Yes. If there is a concern that one of the spouses is using drugs, then a drug test can be ordered in a Missouri divorce or custody case. However, there usually must be children involved and the alleged drug use must have some effect on parenting ability. Also, a drug test isn't often that effective unless it is done with little or no advance notice, and a party to the case should not ask for a drug test unless they are certain that it will come back positive. Otherwise, the requesting party's credibility may be damaged.
Yes, a mental exam may be ordered during a divorce or custody proceeding, but Missouri courts do not take these requests lightly. There must be a compelling reason to ask for a mental exam, and a party's mental health must be at issue to begin with. Many times, if a request for mental exam comes up, the court will order both spouses to undergo the exams.
Missouri is a modified no-fault divorce state. This means that fault or misconduct does not need to be proven to get the divorce itself. The only proof must be that the marriage is "irretrievably broken." However, this does not mean that misconduct is not relevant. A spouse's "fault" or misconduct during the marriage can be a factor supporting an unequal division of property in favor of one party, the award of attorney fees, or indirectly, the amount of spousal maintenance.
In Missouri, property is characterized as either marital or non-marital property, and this applies to real estate, personal property, vehicles, retirement plans, bank accounts, debts, and any other type of property. Marital property is any property acquired between the date of the marriage and the date of the divorce. Non-marital property is any property that was owned prior to the marriage, or acquired during the marriage by gift or inheritance. Note that sometimes non-marital property can become marital property, or non-marital property can have a marital component. Non-marital property will be awarded to the party who owns it, and marital property and debt is usually divided equally. However, marital misconduct or other factors occasionally can justify an unequal division.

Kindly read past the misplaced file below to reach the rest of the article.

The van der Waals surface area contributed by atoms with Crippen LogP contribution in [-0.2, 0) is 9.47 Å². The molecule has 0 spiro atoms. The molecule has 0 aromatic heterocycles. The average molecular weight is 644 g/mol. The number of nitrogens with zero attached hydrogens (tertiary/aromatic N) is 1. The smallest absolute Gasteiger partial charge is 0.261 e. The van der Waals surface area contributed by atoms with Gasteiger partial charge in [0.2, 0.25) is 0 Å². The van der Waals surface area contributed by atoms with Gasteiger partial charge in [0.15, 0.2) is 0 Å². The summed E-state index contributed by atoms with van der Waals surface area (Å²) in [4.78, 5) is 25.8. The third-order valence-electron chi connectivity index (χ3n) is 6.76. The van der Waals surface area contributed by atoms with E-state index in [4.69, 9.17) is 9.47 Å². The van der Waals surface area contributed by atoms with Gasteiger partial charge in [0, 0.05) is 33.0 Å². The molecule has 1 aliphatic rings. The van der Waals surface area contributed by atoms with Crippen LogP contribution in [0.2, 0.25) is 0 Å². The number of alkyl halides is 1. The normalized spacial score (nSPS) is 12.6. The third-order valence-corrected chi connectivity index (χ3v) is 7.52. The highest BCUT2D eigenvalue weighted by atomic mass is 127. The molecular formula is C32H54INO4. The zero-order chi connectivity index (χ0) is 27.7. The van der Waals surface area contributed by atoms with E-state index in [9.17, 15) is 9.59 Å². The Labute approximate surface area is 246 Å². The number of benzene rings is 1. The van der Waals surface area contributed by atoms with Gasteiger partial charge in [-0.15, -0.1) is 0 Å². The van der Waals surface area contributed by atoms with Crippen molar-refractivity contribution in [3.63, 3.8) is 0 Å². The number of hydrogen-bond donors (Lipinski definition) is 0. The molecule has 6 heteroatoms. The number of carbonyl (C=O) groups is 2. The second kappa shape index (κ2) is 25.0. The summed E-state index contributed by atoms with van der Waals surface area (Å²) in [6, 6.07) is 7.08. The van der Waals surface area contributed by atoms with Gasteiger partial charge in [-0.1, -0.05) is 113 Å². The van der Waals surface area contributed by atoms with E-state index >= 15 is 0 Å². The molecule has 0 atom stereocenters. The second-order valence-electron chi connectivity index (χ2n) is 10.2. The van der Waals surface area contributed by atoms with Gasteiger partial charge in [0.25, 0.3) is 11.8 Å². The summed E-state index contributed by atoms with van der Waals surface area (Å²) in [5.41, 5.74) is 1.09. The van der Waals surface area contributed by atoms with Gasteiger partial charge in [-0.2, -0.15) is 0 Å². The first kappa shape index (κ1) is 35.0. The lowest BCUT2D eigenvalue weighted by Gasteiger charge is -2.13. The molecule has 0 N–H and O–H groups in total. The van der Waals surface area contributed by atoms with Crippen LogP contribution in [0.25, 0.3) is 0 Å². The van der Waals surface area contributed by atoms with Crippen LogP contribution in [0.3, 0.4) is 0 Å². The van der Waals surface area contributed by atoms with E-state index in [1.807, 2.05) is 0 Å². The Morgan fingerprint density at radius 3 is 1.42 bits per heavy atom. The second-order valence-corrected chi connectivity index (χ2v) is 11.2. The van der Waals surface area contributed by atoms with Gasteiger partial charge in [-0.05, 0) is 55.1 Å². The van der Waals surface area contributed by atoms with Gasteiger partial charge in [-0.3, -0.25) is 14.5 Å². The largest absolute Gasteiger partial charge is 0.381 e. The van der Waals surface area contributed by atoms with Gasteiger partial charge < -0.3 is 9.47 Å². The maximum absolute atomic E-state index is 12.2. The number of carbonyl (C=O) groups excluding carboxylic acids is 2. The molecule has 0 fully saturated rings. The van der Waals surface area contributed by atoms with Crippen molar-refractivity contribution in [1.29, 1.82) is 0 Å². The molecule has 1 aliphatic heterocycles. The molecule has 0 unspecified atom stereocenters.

Mediation is an out of court process where a third party attorney who is certified as a mediator will help the spouses come to an agreement on any unresolved issues. Most Kansas City area courts will require mediation to be completed before certifying the case for trial in a contested divorce case involving child custody. Mediation can also be used prior to filing the case to help the parties proceed with an uncontested case. A mediator does not represent either party, and cannot file the divorce case. Also, a mediated agreement is not binding until reduced to a settlement agreement and approved by the court.
Yes and no. In most uncontested divorces, only one attorney is involved, but that attorney can only represent one party. The other party is technically unrepresented, and the attorney involved is not the attorney of record for both spouses. However, a skilled divorce attorney will be able to still assist the unrepresented party with working through the case, as well as answer their questions, without actually providing legal advice to that party or breaching their attorney-client relationship with the client.